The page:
Bell Yard launches HIGA with Mishcon as legal advisers

For immediate release: 29 April 2020

Mishcon Advises “Hospitality Insurance Group Action” to hold insurers to account for UK business interruption policies

A new hospitality sector-wide action group is being launched today to hold insurance companies to account for policy pay-outs arising from lockdown and Covid-19 related losses.

Hospitality Insurance Group Action (“HIGA”) is open to businesses which have been forced to close within the sector, including hotels, restaurants, bars, pubs, nightclubs and leisure businesses, if their insurance company is silent or refusing to honour policies relating to business interruption due to this pandemic and the lockdown. Any collective claim by HIGA against the insurance industry is likely to run into tens of millions of pounds, notwithstanding often inadequate policy limits, such is the extent of members’ financial damage.

Leading litigation law firm Mishcon de Reya LLP (“Mishcon”), has agreed to advise HIGA on the parameters of bringing a collective group action against a range of insurers. Mishcon has secured external funding to cover the policy review exercise and is working with Philip Edey QC, of Twenty Essex Chambers.

There is no cost to any UK hospitality business to register with HIGA to have their existing business interruption insurance policy reviewed by Mishcon.

Trevor Ayling, owner of five Renoufs Cheese and Wine Bars in Dorset and Hampshire and HIGA registrant said:

“We’re a family-run, local independent group of award winning restaurants and feel a huge sense of duty to our community and loyal customers; we want to be able to reopen for them as much as for our staff and family, as soon as restrictions ease. In light of the difficult circumstances, we decided to claim on our insurance policy and have tried every way to get our insurer to respond – to no avail. A pay-out on our policy would go some way to making reopening a reality, helping to secure Renoufs’ future.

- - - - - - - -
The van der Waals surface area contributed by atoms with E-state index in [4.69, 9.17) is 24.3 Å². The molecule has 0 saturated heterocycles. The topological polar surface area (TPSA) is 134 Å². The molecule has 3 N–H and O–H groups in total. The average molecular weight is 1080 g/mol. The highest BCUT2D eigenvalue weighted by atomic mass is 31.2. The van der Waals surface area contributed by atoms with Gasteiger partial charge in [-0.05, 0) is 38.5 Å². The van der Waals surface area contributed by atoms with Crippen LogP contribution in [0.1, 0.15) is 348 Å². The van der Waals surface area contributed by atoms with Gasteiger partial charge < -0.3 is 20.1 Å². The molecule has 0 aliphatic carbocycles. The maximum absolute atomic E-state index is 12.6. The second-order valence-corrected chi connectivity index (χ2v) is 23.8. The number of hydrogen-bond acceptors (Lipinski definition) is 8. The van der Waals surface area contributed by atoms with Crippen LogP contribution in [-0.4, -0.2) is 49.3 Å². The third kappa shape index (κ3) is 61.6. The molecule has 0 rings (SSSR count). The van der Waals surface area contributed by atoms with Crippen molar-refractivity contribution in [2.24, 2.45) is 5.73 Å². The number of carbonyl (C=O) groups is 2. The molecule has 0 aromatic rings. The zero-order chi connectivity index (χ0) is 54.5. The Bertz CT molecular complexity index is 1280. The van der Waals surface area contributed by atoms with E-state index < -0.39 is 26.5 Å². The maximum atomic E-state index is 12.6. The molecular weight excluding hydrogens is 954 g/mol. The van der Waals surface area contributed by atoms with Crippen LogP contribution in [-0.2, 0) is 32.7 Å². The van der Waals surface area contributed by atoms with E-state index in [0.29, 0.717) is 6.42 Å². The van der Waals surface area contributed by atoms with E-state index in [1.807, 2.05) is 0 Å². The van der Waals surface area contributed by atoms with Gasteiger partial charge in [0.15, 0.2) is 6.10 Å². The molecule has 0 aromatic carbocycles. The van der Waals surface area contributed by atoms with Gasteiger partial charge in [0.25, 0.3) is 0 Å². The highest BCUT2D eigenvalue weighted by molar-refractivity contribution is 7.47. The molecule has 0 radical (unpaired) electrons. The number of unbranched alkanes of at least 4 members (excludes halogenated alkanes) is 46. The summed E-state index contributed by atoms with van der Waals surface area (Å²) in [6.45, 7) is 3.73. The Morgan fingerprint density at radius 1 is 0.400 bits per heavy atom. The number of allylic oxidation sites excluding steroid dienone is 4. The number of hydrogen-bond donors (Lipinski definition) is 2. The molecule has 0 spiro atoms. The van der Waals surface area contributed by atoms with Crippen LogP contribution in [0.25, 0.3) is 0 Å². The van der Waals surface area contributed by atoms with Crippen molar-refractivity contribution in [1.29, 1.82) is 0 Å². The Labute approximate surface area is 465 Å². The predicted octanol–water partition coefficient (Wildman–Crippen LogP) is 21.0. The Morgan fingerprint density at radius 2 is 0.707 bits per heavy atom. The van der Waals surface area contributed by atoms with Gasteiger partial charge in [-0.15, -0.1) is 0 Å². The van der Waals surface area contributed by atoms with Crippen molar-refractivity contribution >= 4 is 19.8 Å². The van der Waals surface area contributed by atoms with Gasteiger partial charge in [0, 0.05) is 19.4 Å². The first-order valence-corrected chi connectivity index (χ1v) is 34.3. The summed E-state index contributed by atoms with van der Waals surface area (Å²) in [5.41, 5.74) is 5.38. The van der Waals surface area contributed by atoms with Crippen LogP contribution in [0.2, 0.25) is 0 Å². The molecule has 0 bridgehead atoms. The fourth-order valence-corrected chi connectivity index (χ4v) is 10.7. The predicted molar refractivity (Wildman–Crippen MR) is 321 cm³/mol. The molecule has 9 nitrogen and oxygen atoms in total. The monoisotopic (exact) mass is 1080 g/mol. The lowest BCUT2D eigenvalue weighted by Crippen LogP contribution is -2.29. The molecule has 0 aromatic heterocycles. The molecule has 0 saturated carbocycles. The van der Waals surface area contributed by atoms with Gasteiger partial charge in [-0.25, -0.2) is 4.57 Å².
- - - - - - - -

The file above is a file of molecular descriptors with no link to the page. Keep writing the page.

“We are aware others are similarly affected and, like us, don’t have the money to fight when claims are ignored or denied, as legal support can run into hundreds of thousands. So we jumped at being an early participant in what’s become HIGA – it meant we got our policy wording reviewed for free and the chance of fighting to recover at least a proportion of our losses.

“I will be urging others in the hospitality industry to look at HIGA – we need to stand united to be counted.”

Fellow HIGA registrant Dan Fox, Managing Director of Craft Locals (owner of 3 North London pubs) commented:

“If insurers don’t come through, this will have a devastating impact on not only the business and its continued survival, but the livelihood of the fantastic team members that we employ, and the local communities of which we form such an integral part.

“Our pubs not only offer a fantastic range of food and drinks but are hubs of the local community. We host everything from local book clubs, neighbourhood watch meetings, baby first aid classes to unsigned local music acts. We will do everything in our power to renew these activities and right now we’re hoping HIGA can help us get our insurers to do the right thing.”

Sonia Campbell, Partner and Head of the Insurance Disputes Practice at Mishcon de Reya LLP, comments:

“Hospitality sector businesses, large and small, have been particularly hard hit by the government-enforced closure during this pandemic and desperately need to mitigate their losses. In times of crisis they expect their insurance to respond. Yet I am hearing time and time again that insurers are either stone-walling, unfairly limiting or simply point-blank refusing to pay out under business interruption policies. This strikes us as something that is open to challenge. I look forward to assisting all members of HIGA in exploring the possibility of a group claim. There may well be some light at the end of this industry’s very dark tunnel.”

To express interest in joining HIGA, business owners should register their details at so that a free-of-charge preliminary assessment can made of their insurance policy and specifically whether Covid-19 lockdown-related losses are covered within their business interruption clauses



Case Studies: fuller statements from individual business owners Trevor Ayling and Dan Fox, photographs and interviews are available on request.

Eligibility: Any business interruption policyholders whose current insurance contract includes non-physical damage extensions to cover and is governed by English law are eligible to participate by having their policy reviewed by Mishcon – whether customers of Axa, China Taiping, RSA, Touchstone, Zurich or any other insurance provider (except Hiscox – see below).